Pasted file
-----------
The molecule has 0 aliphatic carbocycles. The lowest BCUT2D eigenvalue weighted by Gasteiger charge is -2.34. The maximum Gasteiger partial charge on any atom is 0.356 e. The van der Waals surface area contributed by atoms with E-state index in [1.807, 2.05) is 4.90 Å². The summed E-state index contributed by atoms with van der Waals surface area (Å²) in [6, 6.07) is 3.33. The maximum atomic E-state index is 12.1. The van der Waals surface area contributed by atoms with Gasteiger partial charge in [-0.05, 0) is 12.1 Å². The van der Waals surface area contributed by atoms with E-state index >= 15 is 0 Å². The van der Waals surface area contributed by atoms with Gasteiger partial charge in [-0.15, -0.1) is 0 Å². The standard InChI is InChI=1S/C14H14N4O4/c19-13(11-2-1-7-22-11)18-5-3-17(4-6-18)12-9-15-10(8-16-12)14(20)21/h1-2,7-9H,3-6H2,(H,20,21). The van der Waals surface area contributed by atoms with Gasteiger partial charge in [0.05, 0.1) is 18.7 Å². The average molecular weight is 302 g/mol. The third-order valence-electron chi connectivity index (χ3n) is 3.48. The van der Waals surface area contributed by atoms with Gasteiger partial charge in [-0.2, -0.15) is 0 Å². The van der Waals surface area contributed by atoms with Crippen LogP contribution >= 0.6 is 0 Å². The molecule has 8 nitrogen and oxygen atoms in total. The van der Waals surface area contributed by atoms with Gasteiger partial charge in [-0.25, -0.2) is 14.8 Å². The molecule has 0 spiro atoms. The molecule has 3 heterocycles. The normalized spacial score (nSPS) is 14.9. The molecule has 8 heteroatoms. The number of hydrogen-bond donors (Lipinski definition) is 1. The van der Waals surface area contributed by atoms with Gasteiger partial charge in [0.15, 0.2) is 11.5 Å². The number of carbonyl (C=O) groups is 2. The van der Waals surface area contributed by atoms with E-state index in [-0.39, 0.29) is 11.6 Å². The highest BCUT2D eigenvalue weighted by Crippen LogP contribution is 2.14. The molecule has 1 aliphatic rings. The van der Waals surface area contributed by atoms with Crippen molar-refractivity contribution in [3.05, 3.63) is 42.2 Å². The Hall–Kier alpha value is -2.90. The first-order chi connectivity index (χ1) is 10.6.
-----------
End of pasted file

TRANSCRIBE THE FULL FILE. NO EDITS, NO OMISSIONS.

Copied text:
The molecule has 0 aliphatic carbocycles. The lowest BCUT2D eigenvalue weighted by Gasteiger charge is -2.34. The maximum Gasteiger partial charge on any atom is 0.356 e. The van der Waals surface area contributed by atoms with E-state index in [1.807, 2.05) is 4.90 Å². The summed E-state index contributed by atoms with van der Waals surface area (Å²) in [6, 6.07) is 3.33. The maximum atomic E-state index is 12.1. The van der Waals surface area contributed by atoms with Gasteiger partial charge in [-0.05, 0) is 12.1 Å². The van der Waals surface area contributed by atoms with E-state index >= 15 is 0 Å². The van der Waals surface area contributed by atoms with Gasteiger partial charge in [-0.15, -0.1) is 0 Å². The standard InChI is InChI=1S/C14H14N4O4/c19-13(11-2-1-7-22-11)18-5-3-17(4-6-18)12-9-15-10(8-16-12)14(20)21/h1-2,7-9H,3-6H2,(H,20,21). The van der Waals surface area contributed by atoms with Gasteiger partial charge in [0.05, 0.1) is 18.7 Å². The average molecular weight is 302 g/mol. The third-order valence-electron chi connectivity index (χ3n) is 3.48. The van der Waals surface area contributed by atoms with Gasteiger partial charge in [-0.2, -0.15) is 0 Å². The van der Waals surface area contributed by atoms with Crippen LogP contribution >= 0.6 is 0 Å². The molecule has 8 nitrogen and oxygen atoms in total. The van der Waals surface area contributed by atoms with Gasteiger partial charge in [-0.25, -0.2) is 14.8 Å². The molecule has 0 spiro atoms. The molecule has 3 heterocycles. The normalized spacial score (nSPS) is 14.9. The molecule has 8 heteroatoms. The number of hydrogen-bond donors (Lipinski definition) is 1. The van der Waals surface area contributed by atoms with Gasteiger partial charge in [0.15, 0.2) is 11.5 Å². The number of carbonyl (C=O) groups is 2. The van der Waals surface area contributed by atoms with E-state index in [-0.39, 0.29) is 11.6 Å². The highest BCUT2D eigenvalue weighted by Crippen LogP contribution is 2.14. The molecule has 1 aliphatic rings. The van der Waals surface area contributed by atoms with Crippen molar-refractivity contribution in [3.05, 3.63) is 42.2 Å². The Hall–Kier alpha value is -2.90. The first-order chi connectivity index (χ1) is 10.6.